Sunday, February 2, 2014

Day 2: I didn't want Jason to play, but Shannon was okay.


One day, Jason, who was a year or two older than me, saw one of my brother's AD&D books laying out in my bedroom. My brother had stopped running his games, but had loaned me his gaming books (these turned into a permanent loan--thanks, Bro). I read through them constantly. I wanted to put a group together. At first I was excited that Jason seemed interested.

I told him about the game, even said that we should play sometime. But I had some major reservations.

See, at that point I was living in low-income housing, a little cluster of apartment buildings separated from the rest of small-town Iowa by a Walmart and a bypass. And that meant theft. 

Once, after some of my "friends" from the neighborhood hung out at my place, some of my money went missing. So I really didn't want risk anybody stealing my brother's AD&D hardcovers.

The first person I formally introduced to D&D was a kid from school named Shannon. He lived in town, but I had to go to his house to run games. His mom didn't want him to come out to where I lived,  give my neighborhood's bad reputation.*

So I really didn't care if I had to ride my bike to Shannon's house. I finally had a player. He rolled up a fighter (I think) and spent an afternoon adventuring in the world I'd created.

The very first adventure I wrote up featured a Yuan-ti/snakeman and his tasloi minions trying to attack a village with a siege tower. I was enamored with siege towers, and I liked "non-standard" D&D monsters. But even, if I recall, Shannon thought it didn't make sense that the Yuan-ti only had a handful tasloi to push the siege tower. ("But come'on, Shannon, you're character is only 1st level.")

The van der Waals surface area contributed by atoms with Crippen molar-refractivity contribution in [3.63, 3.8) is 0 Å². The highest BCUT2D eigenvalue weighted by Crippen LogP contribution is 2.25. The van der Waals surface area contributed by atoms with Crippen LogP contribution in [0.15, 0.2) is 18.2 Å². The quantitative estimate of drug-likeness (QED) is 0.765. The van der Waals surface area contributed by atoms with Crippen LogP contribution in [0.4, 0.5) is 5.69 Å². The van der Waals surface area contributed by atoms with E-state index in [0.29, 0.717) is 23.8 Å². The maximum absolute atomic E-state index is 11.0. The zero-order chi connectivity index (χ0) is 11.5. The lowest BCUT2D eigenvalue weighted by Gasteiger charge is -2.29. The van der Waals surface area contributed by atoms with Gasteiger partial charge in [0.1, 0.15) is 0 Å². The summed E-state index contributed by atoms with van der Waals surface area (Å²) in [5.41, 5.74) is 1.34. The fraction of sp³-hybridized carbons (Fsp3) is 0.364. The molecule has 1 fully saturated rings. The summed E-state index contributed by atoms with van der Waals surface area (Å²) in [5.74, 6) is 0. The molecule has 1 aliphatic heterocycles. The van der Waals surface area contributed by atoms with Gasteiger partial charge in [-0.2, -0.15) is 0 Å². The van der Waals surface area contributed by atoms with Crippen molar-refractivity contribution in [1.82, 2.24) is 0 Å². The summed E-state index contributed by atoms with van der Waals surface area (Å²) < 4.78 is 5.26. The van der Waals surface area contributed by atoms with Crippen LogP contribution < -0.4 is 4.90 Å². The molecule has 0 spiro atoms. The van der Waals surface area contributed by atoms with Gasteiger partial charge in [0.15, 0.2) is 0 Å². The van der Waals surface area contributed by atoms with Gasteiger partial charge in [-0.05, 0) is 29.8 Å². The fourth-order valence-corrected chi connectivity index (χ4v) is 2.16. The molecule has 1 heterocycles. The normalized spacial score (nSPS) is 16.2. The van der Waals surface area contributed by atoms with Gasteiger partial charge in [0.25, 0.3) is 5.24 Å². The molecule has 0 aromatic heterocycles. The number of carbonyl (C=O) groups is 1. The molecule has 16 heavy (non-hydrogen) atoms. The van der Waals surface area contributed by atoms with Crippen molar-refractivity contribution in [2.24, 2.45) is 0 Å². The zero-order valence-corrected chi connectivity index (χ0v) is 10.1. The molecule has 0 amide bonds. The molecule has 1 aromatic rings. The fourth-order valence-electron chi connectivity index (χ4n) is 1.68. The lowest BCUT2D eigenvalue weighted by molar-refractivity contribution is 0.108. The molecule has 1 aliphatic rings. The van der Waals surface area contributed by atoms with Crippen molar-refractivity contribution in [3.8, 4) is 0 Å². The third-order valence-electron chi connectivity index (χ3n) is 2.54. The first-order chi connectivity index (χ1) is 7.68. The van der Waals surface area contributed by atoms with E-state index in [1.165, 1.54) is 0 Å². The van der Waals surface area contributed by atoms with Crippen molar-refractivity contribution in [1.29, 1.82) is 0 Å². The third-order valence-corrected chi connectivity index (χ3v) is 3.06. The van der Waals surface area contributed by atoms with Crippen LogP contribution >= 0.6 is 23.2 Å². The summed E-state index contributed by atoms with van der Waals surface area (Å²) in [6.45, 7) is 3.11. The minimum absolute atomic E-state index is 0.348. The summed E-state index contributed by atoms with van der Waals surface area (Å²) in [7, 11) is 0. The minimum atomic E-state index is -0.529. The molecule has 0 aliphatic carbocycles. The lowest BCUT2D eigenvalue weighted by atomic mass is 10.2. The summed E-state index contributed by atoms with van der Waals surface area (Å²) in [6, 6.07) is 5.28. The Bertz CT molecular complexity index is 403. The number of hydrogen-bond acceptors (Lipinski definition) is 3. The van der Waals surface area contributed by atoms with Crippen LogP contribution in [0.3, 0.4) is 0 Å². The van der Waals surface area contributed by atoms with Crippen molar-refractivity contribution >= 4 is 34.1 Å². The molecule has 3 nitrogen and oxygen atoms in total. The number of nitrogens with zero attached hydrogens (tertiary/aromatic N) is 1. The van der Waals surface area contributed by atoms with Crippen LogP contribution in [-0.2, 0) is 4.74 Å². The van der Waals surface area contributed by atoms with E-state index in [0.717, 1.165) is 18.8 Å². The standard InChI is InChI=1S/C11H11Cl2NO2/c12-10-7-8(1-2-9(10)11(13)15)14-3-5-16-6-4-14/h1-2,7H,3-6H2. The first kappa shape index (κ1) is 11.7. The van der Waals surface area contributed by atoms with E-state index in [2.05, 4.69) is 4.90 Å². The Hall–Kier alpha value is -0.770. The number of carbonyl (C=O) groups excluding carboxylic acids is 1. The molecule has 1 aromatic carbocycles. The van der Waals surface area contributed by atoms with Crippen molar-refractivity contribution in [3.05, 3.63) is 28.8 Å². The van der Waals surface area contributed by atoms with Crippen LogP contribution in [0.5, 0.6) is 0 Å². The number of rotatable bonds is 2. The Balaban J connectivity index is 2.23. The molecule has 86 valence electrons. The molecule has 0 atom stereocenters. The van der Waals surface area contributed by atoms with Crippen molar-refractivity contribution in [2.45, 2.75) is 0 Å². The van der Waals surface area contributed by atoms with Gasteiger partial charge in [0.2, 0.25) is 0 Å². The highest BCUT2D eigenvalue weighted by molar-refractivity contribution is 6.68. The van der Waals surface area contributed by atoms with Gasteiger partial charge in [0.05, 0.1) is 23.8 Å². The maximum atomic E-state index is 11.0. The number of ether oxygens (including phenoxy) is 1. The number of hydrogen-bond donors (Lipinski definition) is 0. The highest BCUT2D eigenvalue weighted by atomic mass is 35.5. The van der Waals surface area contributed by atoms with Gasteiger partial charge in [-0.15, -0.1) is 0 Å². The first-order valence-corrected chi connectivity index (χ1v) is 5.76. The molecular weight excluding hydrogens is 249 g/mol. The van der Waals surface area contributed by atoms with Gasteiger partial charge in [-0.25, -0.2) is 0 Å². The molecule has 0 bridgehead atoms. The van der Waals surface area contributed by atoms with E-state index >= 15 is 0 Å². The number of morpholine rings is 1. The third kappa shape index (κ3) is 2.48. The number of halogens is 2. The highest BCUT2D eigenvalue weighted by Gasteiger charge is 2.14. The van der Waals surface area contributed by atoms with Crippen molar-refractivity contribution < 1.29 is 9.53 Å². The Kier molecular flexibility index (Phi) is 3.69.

Shannon became part of the ever-rotating roster of players I had throughout most of middle school. I was leery about who I let come to the table, but Shannon was okay--when he showed up. Distances were just too great.

In any case, I can't blame him for not wanting to play more. I suspect that I'd gotten reputation for becoming a huge nerd:



Yes, I would bring my D&D books to school and carry them around with me--just in case.

But when one of my former players (not Shannon) stole my DMG in 7th Grade, that stopped.

*For the record: most of the people who lived there were fine, just trying to get by. Sure, I got into fights with the other kids--but that was the limits of the violence. But there were drugs, abusive parents, and other stuff I know I've blotted out. Just now, as I write this, I remember the day the police showed up to one of the apartment buildings. The eight-year-old girl who lived there--I wish I could remember her name--came out crying and told us that the police had come to take her mom away for drugs. A little while later social services arrived, and that was the last we saw of the girl and her mom.

I credit two major influences in my live for keeping me out of the worst that place had to offer: a wonderful and patient mother, and Dungeons & Dragons. 



3 comments:

  1. Hey man, thanks for sharing this story. I can relate to anyone who had D&D to help them find escape from a tough childhood. I grew up pretty poor myself, though the neighborhood was not that bad. But my family was pretty dysfunctional and, actually, we were the ones that had the cop showing up on our block. Today, I consider myself the white sheep from a family of black sheep, and I too had help from D&D and a mom who believed in me.

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  2. I bet RPGs and D&D in particular kept a lot of people out of trouble.

    Great post.

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  3. Man, there's just something about siege towers, isn't there?

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